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Post Re: Ch. 2 - Changing Your Mind
Hi geo. Someday I need to learn how to post great graphics. I said in a post about JH's introduction that I had some doubts, too, about whether the modern experimenting and newfangled lingo really does add to what was already known about being happy. Does it just verify empirically what was pat of the common wisdom? I'm less impressed by the experimental data and coinages such as "affective style" than I am with the humanists like Marcus Aurelius who gave us guides for getting over the bumps or earthquakes of life. I might differ from you in that I don't see stoicism as enforcing optimism, really. Stoicism is even a bit of a downer in its view that we should lower our expectations for happiness and settle for a kind of mental peace instead. Joy seems a little unreasonable to stoics, I think.



Fri Mar 21, 2014 5:32 pm
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Post Re: Ch. 2 - Changing Your Mind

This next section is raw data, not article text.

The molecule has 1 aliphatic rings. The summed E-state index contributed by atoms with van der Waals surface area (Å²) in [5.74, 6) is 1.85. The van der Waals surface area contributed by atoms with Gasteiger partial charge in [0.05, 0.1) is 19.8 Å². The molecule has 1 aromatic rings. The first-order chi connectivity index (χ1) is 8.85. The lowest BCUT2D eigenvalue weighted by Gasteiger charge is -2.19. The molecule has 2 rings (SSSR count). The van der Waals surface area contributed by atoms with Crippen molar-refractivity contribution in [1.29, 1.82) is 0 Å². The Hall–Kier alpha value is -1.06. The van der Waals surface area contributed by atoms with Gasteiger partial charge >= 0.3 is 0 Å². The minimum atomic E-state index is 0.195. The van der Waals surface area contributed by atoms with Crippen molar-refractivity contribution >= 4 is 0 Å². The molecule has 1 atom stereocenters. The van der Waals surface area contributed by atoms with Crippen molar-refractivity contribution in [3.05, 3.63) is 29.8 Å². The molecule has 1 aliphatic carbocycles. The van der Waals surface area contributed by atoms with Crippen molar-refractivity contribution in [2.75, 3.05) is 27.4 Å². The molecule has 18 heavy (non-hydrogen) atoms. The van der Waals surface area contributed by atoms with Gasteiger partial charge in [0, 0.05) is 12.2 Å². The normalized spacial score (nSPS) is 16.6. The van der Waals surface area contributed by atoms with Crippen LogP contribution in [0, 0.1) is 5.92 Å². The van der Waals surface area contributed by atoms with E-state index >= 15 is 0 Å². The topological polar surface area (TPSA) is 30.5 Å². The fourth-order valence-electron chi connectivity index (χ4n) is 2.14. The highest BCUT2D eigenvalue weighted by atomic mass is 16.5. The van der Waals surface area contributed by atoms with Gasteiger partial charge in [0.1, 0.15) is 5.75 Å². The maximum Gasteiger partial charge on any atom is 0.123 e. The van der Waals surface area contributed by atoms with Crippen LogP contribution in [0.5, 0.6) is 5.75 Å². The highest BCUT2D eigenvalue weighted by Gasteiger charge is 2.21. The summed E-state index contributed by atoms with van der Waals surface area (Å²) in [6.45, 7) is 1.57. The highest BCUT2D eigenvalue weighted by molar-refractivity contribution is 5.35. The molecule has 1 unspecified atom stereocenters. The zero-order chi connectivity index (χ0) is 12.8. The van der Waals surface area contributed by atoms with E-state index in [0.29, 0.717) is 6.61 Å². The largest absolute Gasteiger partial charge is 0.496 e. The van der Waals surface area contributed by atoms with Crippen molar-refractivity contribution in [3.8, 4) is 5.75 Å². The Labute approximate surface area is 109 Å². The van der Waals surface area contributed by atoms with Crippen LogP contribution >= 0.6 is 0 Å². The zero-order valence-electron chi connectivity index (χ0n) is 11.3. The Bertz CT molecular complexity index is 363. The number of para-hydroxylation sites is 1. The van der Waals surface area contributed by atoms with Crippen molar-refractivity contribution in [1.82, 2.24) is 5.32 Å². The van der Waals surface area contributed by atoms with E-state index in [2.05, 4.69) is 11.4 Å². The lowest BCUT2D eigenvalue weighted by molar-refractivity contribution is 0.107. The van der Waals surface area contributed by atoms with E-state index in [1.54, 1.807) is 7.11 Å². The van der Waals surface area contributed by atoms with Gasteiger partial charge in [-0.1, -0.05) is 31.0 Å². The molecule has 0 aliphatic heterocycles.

Dexter wrote:
Speaking of which, this course is starting tomorrow:

Buddhism and Modern Psychology
https://www.coursera.org/course/psychbuddhism

I doubt I'll be able to keep up with it on schedule, but I'm planning to at least watch the lectures at some point.

I am so glad I saw this post. I have listened to the first set of lectures (first week). This class nicely compliments JH's book. I am beginning to understand that in most cases the words "well-being" should be substituted for "happiness" in order to more accurately capture what we are talking about when we talk about happiness. In actuality happiness is just a fleeting feeling, where as well being better describes a more stable, enduring condition. I see that there is real benefit to make a distinction between the two states by using different words. Happiness just comes over us. Well-being on the other hand implies a more active role because of the verb to be. In order to have well-being we must be well - we must do something to be well. Ok, I've gone off on a bit of a tangent.


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Sat Mar 22, 2014 7:00 am
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Post Re: Ch. 2 - Changing Your Mind
Saffron wrote: